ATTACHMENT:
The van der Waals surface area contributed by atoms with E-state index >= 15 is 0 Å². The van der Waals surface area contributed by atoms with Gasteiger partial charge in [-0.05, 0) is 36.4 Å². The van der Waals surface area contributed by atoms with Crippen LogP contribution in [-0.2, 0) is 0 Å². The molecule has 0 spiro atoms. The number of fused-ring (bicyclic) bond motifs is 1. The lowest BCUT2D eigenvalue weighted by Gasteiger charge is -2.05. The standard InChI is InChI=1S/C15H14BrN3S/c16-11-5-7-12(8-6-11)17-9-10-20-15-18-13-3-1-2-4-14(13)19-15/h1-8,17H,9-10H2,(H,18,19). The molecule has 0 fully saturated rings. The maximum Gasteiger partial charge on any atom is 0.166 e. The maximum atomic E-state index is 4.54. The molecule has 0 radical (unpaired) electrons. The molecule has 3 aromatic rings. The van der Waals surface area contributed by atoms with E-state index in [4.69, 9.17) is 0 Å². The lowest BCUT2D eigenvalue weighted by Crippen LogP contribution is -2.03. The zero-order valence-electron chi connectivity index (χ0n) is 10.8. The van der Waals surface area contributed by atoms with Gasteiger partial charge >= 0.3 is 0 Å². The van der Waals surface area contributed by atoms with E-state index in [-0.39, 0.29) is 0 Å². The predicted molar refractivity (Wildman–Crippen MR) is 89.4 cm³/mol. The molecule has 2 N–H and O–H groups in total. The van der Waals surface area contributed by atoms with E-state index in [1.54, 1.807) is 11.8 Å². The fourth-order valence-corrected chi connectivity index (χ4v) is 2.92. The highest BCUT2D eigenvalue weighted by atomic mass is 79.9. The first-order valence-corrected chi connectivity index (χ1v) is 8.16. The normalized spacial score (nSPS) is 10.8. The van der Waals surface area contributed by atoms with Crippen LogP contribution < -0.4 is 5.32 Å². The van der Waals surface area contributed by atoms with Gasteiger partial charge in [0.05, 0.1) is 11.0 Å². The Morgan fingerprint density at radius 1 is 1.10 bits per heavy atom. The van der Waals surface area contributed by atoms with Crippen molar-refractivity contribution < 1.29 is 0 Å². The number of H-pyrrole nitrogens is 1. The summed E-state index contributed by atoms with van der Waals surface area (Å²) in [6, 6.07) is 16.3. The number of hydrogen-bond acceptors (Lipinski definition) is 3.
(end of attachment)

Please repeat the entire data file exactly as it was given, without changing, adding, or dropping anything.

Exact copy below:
The van der Waals surface area contributed by atoms with E-state index >= 15 is 0 Å². The van der Waals surface area contributed by atoms with Gasteiger partial charge in [-0.05, 0) is 36.4 Å². The van der Waals surface area contributed by atoms with Crippen LogP contribution in [-0.2, 0) is 0 Å². The molecule has 0 spiro atoms. The number of fused-ring (bicyclic) bond motifs is 1. The lowest BCUT2D eigenvalue weighted by Gasteiger charge is -2.05. The standard InChI is InChI=1S/C15H14BrN3S/c16-11-5-7-12(8-6-11)17-9-10-20-15-18-13-3-1-2-4-14(13)19-15/h1-8,17H,9-10H2,(H,18,19). The molecule has 0 fully saturated rings. The maximum Gasteiger partial charge on any atom is 0.166 e. The maximum atomic E-state index is 4.54. The molecule has 0 radical (unpaired) electrons. The molecule has 3 aromatic rings. The van der Waals surface area contributed by atoms with E-state index in [4.69, 9.17) is 0 Å². The lowest BCUT2D eigenvalue weighted by Crippen LogP contribution is -2.03. The zero-order valence-electron chi connectivity index (χ0n) is 10.8. The van der Waals surface area contributed by atoms with Gasteiger partial charge >= 0.3 is 0 Å². The van der Waals surface area contributed by atoms with E-state index in [-0.39, 0.29) is 0 Å². The predicted molar refractivity (Wildman–Crippen MR) is 89.4 cm³/mol. The molecule has 2 N–H and O–H groups in total. The van der Waals surface area contributed by atoms with E-state index in [1.54, 1.807) is 11.8 Å². The fourth-order valence-corrected chi connectivity index (χ4v) is 2.92. The highest BCUT2D eigenvalue weighted by atomic mass is 79.9. The first-order valence-corrected chi connectivity index (χ1v) is 8.16. The normalized spacial score (nSPS) is 10.8. The van der Waals surface area contributed by atoms with Crippen LogP contribution < -0.4 is 5.32 Å². The van der Waals surface area contributed by atoms with Gasteiger partial charge in [0.05, 0.1) is 11.0 Å². The Morgan fingerprint density at radius 1 is 1.10 bits per heavy atom. The van der Waals surface area contributed by atoms with Crippen molar-refractivity contribution < 1.29 is 0 Å². The number of H-pyrrole nitrogens is 1. The summed E-state index contributed by atoms with van der Waals surface area (Å²) in [6, 6.07) is 16.3. The number of hydrogen-bond acceptors (Lipinski definition) is 3.